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dc.contributor.authorDEFRIES Ruthen_GB
dc.contributor.authorASNER Gregen_GB
dc.contributor.authorACHARD FREDERICen_GB
dc.contributor.authorJUSTICE Christopheren_GB
dc.contributor.authorLAPORTE Nadineen_GB
dc.contributor.authorPRICE K.en_GB
dc.contributor.editorMOUNTINHO Pauloen_GB
dc.contributor.editorSCHWARTZMAN Stephanen_GB
dc.date.accessioned2012-04-17T19:22:31Z-
dc.date.available2006-01-10en_GB
dc.date.available2012-04-17T19:22:31Z-
dc.date.issued2005en_GB
dc.date.submitted2005-12-14en_GB
dc.identifier.urihttp://publications.jrc.ec.europa.eu/repository/handle/JRC31742-
dc.description.abstractThe ability to quantify and verify tropical deforestation is critically important for assessing carbon credits from reduced deforestation. Analysis of satellite data is the most practicable approach for routine and timely monitoring of forest cover at the national scale. To develop baselines of historical deforestation and to detect new deforestation, we address the following issues: 1) Are data available to monitor and verify tropical deforestation?: The historical database is adequate to develop baselines of tropical deforestation in the 1990’s and current plans call for the launch of a Landsat class sensor after 2010. However a coordinated effort to assemble data from Landsat, ASTER, IRS, and other high resolution sensors is needed to maintain coverage for monitoring deforestation in the current decade and to ensure future observations; 2) Are there accepted, standard methods for monitoring and verifying tropical deforestation?: Effective methods for nearly-automated regional monitoring have been demonstrated in the research arena, but have been implemented for operational monitoring only in a few cases. It is feasible to establish best practices for monitoring and verifying deforestation through agreement among international technical experts. A component of this effort is to define types of forest and forest disturbances to be included in monitoring systems; and 3) Are the institutional capabilities in place for monitoring tropical deforestation?: A few tropical rainforest countries have expertise, institutions, and programs in place to monitor deforestation (e.g. Brazil and India) and US and European institutions are technically able to monitor deforestation across the tropics. However, many tropical countries require development of national and regional capabilities. This capability underpins the long-term viability of monitoring tropical deforestation to support compensated reductions. The main obstacles are budgetary, logistical and political rather than technical.en_GB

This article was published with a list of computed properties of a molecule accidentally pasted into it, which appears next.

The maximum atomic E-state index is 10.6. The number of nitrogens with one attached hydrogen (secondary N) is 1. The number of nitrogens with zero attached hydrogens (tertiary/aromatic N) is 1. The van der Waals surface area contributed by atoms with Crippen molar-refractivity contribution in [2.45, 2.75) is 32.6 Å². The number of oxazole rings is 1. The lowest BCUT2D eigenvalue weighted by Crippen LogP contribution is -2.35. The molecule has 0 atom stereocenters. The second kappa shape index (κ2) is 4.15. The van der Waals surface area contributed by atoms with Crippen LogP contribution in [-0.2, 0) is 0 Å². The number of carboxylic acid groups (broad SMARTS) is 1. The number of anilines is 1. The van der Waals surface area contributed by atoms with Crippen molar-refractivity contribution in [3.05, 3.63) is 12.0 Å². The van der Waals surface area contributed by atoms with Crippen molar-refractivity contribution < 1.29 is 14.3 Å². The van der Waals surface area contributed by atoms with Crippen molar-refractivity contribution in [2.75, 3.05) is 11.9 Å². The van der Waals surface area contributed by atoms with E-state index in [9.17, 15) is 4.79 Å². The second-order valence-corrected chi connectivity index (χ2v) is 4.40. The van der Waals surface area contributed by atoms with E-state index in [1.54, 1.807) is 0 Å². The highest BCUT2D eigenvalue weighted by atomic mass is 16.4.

dc.description.sponsorshipJRC.H.3-Global environement monitoringen_GB
dc.format.mediumPrinteden_GB
dc.languageENGen_GB
dc.publisherIPAM and ED (Environmental Defense )en_GB
dc.relation.ispartofseriesJRC31742en_GB
dc.titleMonitoring Tropical Deforestation for Emerging Carbon Marketsen_GB
dc.typeArticles in periodicals and booksen_GB
JRC Directorate:Sustainable Resources

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